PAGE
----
Oscar (Kyrre Hellum) sits in a police interview room, bloodied and shaken. We learn that he was discovered by the cops just an hour earlier, hiding beneath the corpse of a "massive woman" following a shoot-out at the Pink Heaven strip club.

Solor (Henrik Mestad) is the take-no-shit detective who found Oscar at the scene of the crime, and itís Solor Ė with the occasional help of his pretty assistant Gina (Marie Blokhus) - whoís now interviewing him. He wants to know exactly why 8 people got shot down Ö and how Oscar survived the massacre. It doesnít help Oscarís cause that he was discovered with a rifle in his hands, and that he initially tried to resist arrest.

Solor begins by quizzing Oscar as to the motive behind the shoot-out. Was it to a robbery, he asks? Or maybe something to do with drugs. Oscar explains that, to the contrary, he was at the strip club with his friends Tor (Mads Ousdal), Dan (Andreas Cappelen) and Billy (Arthur Berning) to celebrate their combined win on the football pools.

From there, the film progresses largely in flashbacks as we learn how the four pool winners first became friends while working at Evergreens, an agency which gives employment to ex-offenders, and how their misadventures lead to them winning the jinxed prize.

The four protagonists are each volatile individuals in their own ways, which makes for some electric confrontations and plenty of unpredictability as Oscarís version of events unravels. But the viewer must sometimes adopt a similar level of suspicion to that of Solor, as the twisting action becomes increasingly outlandish.

"Are you a suspect or a witness?" Solor ponders aloud as the story continues, wondering whether any of what heís being told (and weíre seeing) is the truth.

Is Oscar as innocent as he protests? Is the whole fiasco down to what happens when four cads end up sharing a huge prize? Why has Oscarís flat been freshly painted inside? And why is his landlord Gjedde (Fridtjov Saheim) behaving so peculiarly around the cops?

JACKPOT is, as the above synopsis hopefully conveys, a crime caper thatís laced just as thickly with black humour as it with tension. The script is smart and sarcastic where it needs to be, while the cast are uniformly adept at delivering the quick wisecracks with deadpan skill.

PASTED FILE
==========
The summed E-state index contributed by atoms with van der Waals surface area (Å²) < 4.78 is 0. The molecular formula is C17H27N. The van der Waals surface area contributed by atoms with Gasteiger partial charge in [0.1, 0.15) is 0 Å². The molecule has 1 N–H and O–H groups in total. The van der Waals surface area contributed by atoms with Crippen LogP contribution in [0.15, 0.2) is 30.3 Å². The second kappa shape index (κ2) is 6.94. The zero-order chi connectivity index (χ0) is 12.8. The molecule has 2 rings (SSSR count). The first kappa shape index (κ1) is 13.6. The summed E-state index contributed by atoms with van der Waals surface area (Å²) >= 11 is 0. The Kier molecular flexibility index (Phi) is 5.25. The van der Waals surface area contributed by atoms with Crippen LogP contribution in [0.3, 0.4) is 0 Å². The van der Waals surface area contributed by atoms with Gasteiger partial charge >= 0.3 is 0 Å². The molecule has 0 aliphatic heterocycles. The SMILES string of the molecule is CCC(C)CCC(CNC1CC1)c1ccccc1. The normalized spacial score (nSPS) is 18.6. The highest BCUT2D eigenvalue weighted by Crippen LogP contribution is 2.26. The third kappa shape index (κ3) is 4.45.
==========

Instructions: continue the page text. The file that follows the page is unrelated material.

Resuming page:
Added to this, the deceptively plot serves as springboard into some increasingly wild tangents which deliver some extraordinarily grisly set-pieces: the end result is a fast-paced and enjoyable foray into splatter-crime-comedy-thriller that only the most jaded viewer wouldnít find fun from.

Written by Jo Nesbo, the best-selling Nordic crime author whose HEADHUNTERS was adapted into a highly successful film last year, JACKPOT is a much less serious and more boisterous romp than that, feeling more akin to the crude post-Tarantino gangster shtick of Guy Ritchie than the cool Scandinavian suspense of, say, "The Killing".

But if youíre willing to accept this unexpected fact, JACKPOT does provide a lot of entertainment. Director Magnus Martens maintains a brisk tempo and manages to keep the audience onside despite some unnecessary stylistic flashiness (Tarantino-style opening titles; slick MTV-editing moments; redundant pop songs on the soundtrack), while Hellum succeeds in his efforts at balancing all of the mayhem with a little heart: heís a likeable lead, and one that the audience can root for.

The denouement may not be Earth-shattering but does satisfy in its own right. There are a couple of minor surprises along the way. While the film is certainly gory at times, there is a certain lack of punch to the visceral elements that perhaps prevents JACKPOT from attaining the cult status itís clearly aspiring towards. However, that doesnít prevent it from being a thoroughly decent film anyway.

Metrodome are releasing the film uncut onto UK DVD. Alas, the disc provided for review purposes was a very basic screener affair and therefore is not indicative of the version that will be available in stores.

Still, despite a lack of extras or even menus to speak of, the test disc did at least present the film in a very appetising 16x9 2.35:1 transfer. A considered, cool aesthetic bent dictates that JACKPOT has a restrained palette which comes across naturally in this essentially very good transfer. Grain is minimal, definition is fine and blacks are handled well.

Norwegian audio on the test disc came in an evenly balanced, clear and clean 2.0 mix. The easily readable English subtitles here were forced; it may well be that the retail disc will be furnished with optional ones.

JACKPOT doesnít quite meet the zany cultish heights itís aiming for, and will be a disappointment for anyone looking for something as intricate or challenging as the better-known Nesbo adaptation, HEADHUNTERS. Even so, JACKPOT is entertaining in its own right and is definitely worth a look if you donít mind if your Saturday nightís violent throwaway fun comes with subtitles.

Review by Stuart Willis

Released by Metrodome Distribution
Region 2 - PAL
Rated 18
Extras :
see main review